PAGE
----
The most famous contribution in the final category came, unwittingly, from the forfeited treasure of Captain Kidd who had been executed for piracy! An early source of funding also came from the Chatham Chest – an early form of insurance for seamen, established in 1588 at the time of the Spanish Armada, which required sailors to pay six pence a month into a 'pension fund'. This fund was later transferred to the Greenwich Hospital.

When was the Hospital completed?

By 1714 the aims of the charter were finally met. Old and wounded sailors were being cared for, as were their widows and children. A school was founded for the teaching of writing, arithmetic and navigation.

What was the later history of Greenwich Hospital?

Throughout the 18th century, the Hospital met an acute need, reaching its highest level of care during the Napoleonic Wars. By 1814, the original provision for one hundred pensioners had grown to 2710. However, during the Victorian era there were changes in patterns of war and the attitude of governments towards social responsibility which reduced this need. For example, the establishment of government-funded naval pensions in 1873 took over much of the role of the Hospital. When the Hospital closed, the main buildings were transferred to the Royal Naval College, which occupied the site until 1997.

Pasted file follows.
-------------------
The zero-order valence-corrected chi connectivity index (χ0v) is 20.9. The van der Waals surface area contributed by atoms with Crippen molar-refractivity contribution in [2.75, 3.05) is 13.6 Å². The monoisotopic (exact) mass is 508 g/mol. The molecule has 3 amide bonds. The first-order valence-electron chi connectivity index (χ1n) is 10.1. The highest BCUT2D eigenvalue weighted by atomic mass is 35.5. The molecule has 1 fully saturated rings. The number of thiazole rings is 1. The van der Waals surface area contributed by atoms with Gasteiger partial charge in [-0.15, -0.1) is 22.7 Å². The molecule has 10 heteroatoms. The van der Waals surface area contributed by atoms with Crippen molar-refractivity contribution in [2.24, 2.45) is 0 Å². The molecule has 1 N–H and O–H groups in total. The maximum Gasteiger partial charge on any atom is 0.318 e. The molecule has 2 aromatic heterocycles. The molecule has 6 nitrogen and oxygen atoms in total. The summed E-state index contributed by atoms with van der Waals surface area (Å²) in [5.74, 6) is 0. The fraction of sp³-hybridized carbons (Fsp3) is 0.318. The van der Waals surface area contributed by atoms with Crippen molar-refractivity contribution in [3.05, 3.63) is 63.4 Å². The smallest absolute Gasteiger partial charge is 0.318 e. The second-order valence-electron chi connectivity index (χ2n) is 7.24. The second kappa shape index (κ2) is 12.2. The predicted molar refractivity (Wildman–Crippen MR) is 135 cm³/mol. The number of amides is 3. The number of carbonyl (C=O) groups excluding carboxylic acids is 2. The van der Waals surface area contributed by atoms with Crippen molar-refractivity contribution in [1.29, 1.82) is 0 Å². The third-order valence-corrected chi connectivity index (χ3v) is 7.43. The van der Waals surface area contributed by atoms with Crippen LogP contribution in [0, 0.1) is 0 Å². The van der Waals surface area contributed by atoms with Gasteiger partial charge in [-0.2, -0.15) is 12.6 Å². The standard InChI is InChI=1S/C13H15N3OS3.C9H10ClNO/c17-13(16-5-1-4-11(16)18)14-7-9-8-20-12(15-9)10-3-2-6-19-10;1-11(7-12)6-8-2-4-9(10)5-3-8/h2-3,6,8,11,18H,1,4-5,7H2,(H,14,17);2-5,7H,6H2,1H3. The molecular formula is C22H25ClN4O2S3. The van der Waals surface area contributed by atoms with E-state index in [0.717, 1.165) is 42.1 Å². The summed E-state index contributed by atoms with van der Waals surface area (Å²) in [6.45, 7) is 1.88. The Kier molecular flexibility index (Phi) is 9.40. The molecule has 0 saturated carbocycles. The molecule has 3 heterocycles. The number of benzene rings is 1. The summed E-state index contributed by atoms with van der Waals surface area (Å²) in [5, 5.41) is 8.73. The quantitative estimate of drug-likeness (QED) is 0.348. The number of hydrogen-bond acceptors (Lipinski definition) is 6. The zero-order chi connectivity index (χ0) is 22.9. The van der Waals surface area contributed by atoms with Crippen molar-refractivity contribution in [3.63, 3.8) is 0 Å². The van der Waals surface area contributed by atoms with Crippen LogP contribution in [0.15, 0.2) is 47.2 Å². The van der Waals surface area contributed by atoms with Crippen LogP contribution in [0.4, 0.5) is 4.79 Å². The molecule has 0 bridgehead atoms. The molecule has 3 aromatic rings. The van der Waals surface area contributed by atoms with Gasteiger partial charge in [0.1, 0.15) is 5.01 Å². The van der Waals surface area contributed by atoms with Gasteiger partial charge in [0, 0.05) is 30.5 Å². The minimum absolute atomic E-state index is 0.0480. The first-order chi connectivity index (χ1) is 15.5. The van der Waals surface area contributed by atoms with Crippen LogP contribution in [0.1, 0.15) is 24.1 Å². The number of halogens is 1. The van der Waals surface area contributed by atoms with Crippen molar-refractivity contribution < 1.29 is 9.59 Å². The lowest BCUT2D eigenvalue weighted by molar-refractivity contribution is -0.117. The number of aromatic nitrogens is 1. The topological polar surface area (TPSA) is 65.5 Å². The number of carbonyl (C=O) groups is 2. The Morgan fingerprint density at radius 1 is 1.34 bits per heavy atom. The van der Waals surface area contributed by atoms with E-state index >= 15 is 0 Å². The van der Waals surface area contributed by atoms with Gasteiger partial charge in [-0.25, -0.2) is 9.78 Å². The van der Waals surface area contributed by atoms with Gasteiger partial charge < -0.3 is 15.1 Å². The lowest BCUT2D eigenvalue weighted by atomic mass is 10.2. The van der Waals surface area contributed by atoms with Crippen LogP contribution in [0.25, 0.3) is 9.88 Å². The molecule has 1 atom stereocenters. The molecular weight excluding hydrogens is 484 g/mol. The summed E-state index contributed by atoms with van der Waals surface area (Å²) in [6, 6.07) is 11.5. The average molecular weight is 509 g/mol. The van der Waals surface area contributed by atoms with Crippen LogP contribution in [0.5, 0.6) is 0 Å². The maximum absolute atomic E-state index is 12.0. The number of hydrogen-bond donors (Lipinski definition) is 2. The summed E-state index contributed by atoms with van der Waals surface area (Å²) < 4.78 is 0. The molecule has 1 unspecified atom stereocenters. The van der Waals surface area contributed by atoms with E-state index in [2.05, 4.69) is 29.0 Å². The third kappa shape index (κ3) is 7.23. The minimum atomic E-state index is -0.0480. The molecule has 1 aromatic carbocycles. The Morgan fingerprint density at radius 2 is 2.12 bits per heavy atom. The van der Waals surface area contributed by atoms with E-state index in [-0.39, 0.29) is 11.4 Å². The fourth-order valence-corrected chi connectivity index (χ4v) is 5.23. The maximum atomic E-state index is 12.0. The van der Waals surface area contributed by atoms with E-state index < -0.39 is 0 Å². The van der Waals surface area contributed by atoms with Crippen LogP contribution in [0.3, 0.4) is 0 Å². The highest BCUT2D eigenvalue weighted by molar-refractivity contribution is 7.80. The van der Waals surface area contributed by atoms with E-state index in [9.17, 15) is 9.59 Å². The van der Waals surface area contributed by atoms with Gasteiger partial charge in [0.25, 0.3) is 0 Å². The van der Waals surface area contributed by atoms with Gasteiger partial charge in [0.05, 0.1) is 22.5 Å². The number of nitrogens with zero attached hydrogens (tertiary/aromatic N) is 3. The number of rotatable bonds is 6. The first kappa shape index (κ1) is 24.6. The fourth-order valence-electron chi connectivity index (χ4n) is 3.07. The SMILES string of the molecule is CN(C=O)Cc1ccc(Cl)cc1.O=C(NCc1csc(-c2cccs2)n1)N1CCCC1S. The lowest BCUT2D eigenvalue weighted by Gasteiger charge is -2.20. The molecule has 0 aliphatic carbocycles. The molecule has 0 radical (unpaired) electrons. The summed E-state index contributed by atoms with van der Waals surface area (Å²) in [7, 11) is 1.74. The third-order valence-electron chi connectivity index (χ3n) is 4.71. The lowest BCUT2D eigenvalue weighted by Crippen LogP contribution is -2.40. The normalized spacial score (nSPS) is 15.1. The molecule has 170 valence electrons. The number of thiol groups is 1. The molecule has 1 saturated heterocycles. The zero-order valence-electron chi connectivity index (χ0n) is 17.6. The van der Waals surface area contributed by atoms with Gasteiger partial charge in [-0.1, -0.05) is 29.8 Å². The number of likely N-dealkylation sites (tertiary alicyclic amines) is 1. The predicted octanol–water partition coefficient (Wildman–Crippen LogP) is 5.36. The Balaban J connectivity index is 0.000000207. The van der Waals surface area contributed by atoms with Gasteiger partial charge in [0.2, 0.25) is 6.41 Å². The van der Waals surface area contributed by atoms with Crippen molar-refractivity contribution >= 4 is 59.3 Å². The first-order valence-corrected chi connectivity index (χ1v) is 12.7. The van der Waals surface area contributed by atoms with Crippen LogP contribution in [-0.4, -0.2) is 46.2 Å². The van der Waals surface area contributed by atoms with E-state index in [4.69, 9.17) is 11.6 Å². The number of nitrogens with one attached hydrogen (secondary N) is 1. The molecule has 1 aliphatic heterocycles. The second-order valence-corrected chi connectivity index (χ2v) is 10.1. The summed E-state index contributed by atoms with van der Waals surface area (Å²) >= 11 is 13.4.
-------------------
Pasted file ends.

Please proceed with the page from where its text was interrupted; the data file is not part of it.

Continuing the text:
What happened to the Greenwich Hospital School?

The school continued into the present century. However, in 1933 it moved from its Greenwich premises, which included the Queen's House, plus the East and West wings and colonnades, to its present site at Holbrook, near Ipswich in Suffolk. When the hospital closed, the vacated buildings became the home of the National Maritime Museum.

What happened to objects from the hospital when it closed?

Buttons from Greenwich Hospital, circa 1832 The National Maritime Museum has inherited and exhibits many objects from the old Greenwich Hospital. One of these, a ceramic jug, has a ballad, ' The Greenwich Pensioner' printed on its sides. This popular song sums up the career and attitude of a typical inhabitant of Greenwich Hospital. In the final verse the pensioner sings :

Yet still I am enabled

To bring up in life's rear

Although I am disabled

And lie in Greenwich tier

The King, God bless His Majesty

Who saved me from the main

I'll praise with love and loyalty

But ne'er to sea again!